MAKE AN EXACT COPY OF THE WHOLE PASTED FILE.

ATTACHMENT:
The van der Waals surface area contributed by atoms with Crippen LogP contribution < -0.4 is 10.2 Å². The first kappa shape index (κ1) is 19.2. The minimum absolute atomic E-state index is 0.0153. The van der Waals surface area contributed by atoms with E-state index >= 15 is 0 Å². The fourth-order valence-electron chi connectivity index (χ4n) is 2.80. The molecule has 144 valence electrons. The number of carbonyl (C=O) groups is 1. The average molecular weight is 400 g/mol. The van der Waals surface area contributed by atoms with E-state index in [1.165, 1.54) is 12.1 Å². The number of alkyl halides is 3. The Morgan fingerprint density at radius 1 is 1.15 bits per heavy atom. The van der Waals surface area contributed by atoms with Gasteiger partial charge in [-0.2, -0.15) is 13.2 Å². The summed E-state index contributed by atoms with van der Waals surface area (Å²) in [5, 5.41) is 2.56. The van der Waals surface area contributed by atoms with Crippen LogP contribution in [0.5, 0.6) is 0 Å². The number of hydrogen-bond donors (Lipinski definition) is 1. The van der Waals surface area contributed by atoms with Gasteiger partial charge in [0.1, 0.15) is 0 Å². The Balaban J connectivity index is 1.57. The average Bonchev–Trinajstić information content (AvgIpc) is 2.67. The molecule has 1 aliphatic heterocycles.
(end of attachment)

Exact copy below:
The van der Waals surface area contributed by atoms with Crippen LogP contribution < -0.4 is 10.2 Å². The first kappa shape index (κ1) is 19.2. The minimum absolute atomic E-state index is 0.0153. The van der Waals surface area contributed by atoms with E-state index >= 15 is 0 Å². The fourth-order valence-electron chi connectivity index (χ4n) is 2.80. The molecule has 144 valence electrons. The number of carbonyl (C=O) groups is 1. The average molecular weight is 400 g/mol. The van der Waals surface area contributed by atoms with E-state index in [1.165, 1.54) is 12.1 Å². The number of alkyl halides is 3. The Morgan fingerprint density at radius 1 is 1.15 bits per heavy atom. The van der Waals surface area contributed by atoms with Gasteiger partial charge in [-0.2, -0.15) is 13.2 Å². The summed E-state index contributed by atoms with van der Waals surface area (Å²) in [5, 5.41) is 2.56. The van der Waals surface area contributed by atoms with Crippen LogP contribution in [0.5, 0.6) is 0 Å². The number of hydrogen-bond donors (Lipinski definition) is 1. The van der Waals surface area contributed by atoms with Gasteiger partial charge in [0.1, 0.15) is 0 Å². The Balaban J connectivity index is 1.57. The average Bonchev–Trinajstić information content (AvgIpc) is 2.67. The molecule has 1 aliphatic heterocycles.